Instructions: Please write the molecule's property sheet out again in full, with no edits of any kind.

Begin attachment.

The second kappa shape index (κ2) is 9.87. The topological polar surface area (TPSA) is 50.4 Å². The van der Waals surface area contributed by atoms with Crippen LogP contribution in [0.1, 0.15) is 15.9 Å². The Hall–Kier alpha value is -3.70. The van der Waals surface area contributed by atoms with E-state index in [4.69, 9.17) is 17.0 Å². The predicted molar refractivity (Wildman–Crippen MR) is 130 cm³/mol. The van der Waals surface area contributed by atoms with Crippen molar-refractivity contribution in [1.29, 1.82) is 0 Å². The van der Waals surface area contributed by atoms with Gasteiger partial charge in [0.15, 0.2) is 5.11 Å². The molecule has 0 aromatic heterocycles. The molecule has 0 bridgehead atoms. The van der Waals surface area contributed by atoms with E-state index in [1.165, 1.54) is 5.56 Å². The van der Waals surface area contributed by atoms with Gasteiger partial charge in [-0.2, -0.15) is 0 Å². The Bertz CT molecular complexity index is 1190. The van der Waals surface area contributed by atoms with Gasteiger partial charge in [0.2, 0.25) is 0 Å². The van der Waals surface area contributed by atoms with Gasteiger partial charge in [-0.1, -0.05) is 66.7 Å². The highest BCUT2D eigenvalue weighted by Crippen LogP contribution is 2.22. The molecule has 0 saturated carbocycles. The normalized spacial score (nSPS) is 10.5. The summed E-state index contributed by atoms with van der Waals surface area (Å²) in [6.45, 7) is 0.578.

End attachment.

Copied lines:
The second kappa shape index (κ2) is 9.87. The topological polar surface area (TPSA) is 50.4 Å². The van der Waals surface area contributed by atoms with Crippen LogP contribution in [0.1, 0.15) is 15.9 Å². The Hall–Kier alpha value is -3.70. The van der Waals surface area contributed by atoms with E-state index in [4.69, 9.17) is 17.0 Å². The predicted molar refractivity (Wildman–Crippen MR) is 130 cm³/mol. The van der Waals surface area contributed by atoms with Crippen molar-refractivity contribution in [1.29, 1.82) is 0 Å². The van der Waals surface area contributed by atoms with Gasteiger partial charge in [0.15, 0.2) is 5.11 Å². The molecule has 0 aromatic heterocycles. The molecule has 0 bridgehead atoms. The van der Waals surface area contributed by atoms with E-state index in [1.165, 1.54) is 5.56 Å². The van der Waals surface area contributed by atoms with Gasteiger partial charge in [-0.2, -0.15) is 0 Å². The Bertz CT molecular complexity index is 1190. The van der Waals surface area contributed by atoms with Gasteiger partial charge in [0.2, 0.25) is 0 Å². The van der Waals surface area contributed by atoms with Gasteiger partial charge in [-0.1, -0.05) is 66.7 Å². The highest BCUT2D eigenvalue weighted by Crippen LogP contribution is 2.22. The molecule has 0 saturated carbocycles. The normalized spacial score (nSPS) is 10.5. The summed E-state index contributed by atoms with van der Waals surface area (Å²) in [6.45, 7) is 0.578.